Incidentally, if you hadn’t heard, Stars has lowered the FPP requirements for its VIP program. It now only takes 1,200 FPPs in a given month to reach Silver Star, and 3,000 FPPs for Gold Star. That means it will be a cinch for me to maintain Silver, and I could even conceivably push for Gold one month if I really wanted to do so, although I’m not really seeing much purpose to my doing that.

I essentially made the move back over to LHE from pot-limit Omaha on New Year’s Day, and so far the year has gone fairly well. To be honest, my profit per week has been about the same playing $0.50/$1.00 LHE as it was playing PLO25 and PLO50 (though much less swingy, natch). Not sure if that means I’m a better LHE player than PLO player, equally bad at both, or nothing at all. Likely the latter. In any case, I’ve been eyeing my win rate and bankroll and starting to have thoughts about moving up a notch to $1/$2 (where I’d been when I last played LHE regularly online about a year-and-a-half ago).

Over the last couple of weeks I’ve begun to notice one issue that I didn’t even really think was much of an issue when I came back to LHE -- stack sizes. Theoretically of little (or no) consequence, right? I mean it is fixed limit, so who cares if you have $20 or $200 behind?

No-limit and pot-limit games are fundamentally affected by stack sizes, which necessarily figure into just about every decision someone makes. When I was playing PLO, I finally got to the point (after several months of experimenting) where I routinely bought in for the maximum, which seemed to be the most potentially profitable choice given my style and skill level relative to that of my usual opponents.

Moving back over to fixed limit hold’em, I’ll admit I didn’t really give the buy-in much thought at all. Usually I just took whatever default buy-in was suggested to me by the software. PokerStars suggests $20 for the $0.50/$1.00 games, so that’s what I took. Full Tilt Poker suggests $10, and I similarly just clicked on through and sat down with the suggested amount over there, too. Necessarily noticed on FTP that I was having to rebuy any time I lost even one significant pot, and so began buying in for $20 there as well.

Finally it dawned on me. I shouldn’t buy in for just 20 big bets. I should buy in for more. And there are several good reasons why.

I have a number of books on my shelf that either focus primarily on LHE or have chapters or sections devoted to LHE. Few make any reference at all to stack sizes, which makes sense because there are a lot of other, more important factors to worry about. I’m finding a couple who do discuss the issue, though, and in both cases they are mostly focusing on how players psychologically respond to the stacks around the table.

'Internet Texas Hold'em' by Matthew HilgerIn his newly revised Internet Texas Hold’em, Matthew Hilger writes mainly about online play, and toward the end of the book has a short section on “Stack Sizes.” Hilger opines that players sitting at the fixed limit hold’em tables with small stacks generally fall into one of two groups: either they are playing lots of hands and thus have probably lost chips, or they are tight players who have just moved up from lower stakes. “Play aggressively against the scared player and don’t try to bluff the loose player,” Hilger advises. Clear enough.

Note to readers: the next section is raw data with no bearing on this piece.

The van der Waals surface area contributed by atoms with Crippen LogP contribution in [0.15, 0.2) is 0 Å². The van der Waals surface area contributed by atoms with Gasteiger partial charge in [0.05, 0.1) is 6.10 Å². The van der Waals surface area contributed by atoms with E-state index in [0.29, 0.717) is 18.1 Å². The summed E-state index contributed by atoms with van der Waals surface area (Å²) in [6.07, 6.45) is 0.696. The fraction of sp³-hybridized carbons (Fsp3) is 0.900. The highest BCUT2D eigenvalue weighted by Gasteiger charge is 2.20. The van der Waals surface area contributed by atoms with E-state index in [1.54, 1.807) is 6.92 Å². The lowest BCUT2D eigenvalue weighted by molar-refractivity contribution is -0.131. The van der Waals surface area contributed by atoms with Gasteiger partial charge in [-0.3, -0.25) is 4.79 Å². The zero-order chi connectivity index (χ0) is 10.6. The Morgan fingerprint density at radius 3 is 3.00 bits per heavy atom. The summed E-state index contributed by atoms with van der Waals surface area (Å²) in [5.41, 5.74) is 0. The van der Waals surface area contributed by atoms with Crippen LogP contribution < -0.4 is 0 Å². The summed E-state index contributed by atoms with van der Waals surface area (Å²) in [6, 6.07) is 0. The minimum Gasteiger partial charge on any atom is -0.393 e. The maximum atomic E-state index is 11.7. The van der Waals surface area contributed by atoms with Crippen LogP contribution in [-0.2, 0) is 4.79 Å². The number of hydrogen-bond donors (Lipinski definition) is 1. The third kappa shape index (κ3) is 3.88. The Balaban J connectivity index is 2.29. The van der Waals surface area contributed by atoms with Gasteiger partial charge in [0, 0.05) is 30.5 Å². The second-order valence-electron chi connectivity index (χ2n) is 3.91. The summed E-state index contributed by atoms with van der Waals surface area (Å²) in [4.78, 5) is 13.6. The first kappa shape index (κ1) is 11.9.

With regard to one’s own stack, Hilger doesn’t specifically address how your own stack size might be interpreted by other players at the table, though one can infer that they’ll read your small stack similarly to how you read theirs. Hilger does recommend not letting your stack dip below ten big bets, thus leaving you in a situation where you may not have enough to maximize your profit should you hit a big hand. That said, Hilger says he “prefer[s] to sit down with at least forty times the big bet to minimize the chance [he] might have to add chips later.” That would be $40 at my $0.50/$1.00 tables. (Hilger’s discussion of stack sizes in LHE can be read online here.)

'Elements of Poker' by Tommy AngeloTommy Angelo also talks about the issue in Elements of Poker in a section titled “Stack Size Matters (Limit).” Angelo’s focus is primarily on live games, or “table games,” as he calls ’em. He starts off recommending that one “constantly survey the stacks” around the table for a couple of reasons: to remain aware of how people are doing, and to be prepared should you get involved in a hand with a player who hasn’t enough chips to play out a hand normally.

As far as one’s own stack goes, Angelo says “it is imperative to maintain a sizable stack at limit hold’em at all times,” both because you want to avoid ever getting into a hand without adequate chips to play it through and because of other, less quantifiable benefits that come from having big stacks of chips in front of you. When you are winning, you have lots and lots of chips, so you look like a winner. When you are losing, you still have a lot of chips in front of you, so you don’t look like a loser. And when you leave, you always are leaving with chips rather than not, which also tends to affect the way you feel about yourself. (The article, along with Angelo’s other discussions of stack sizes in no-limit cash games and tourneys, can be read online here.)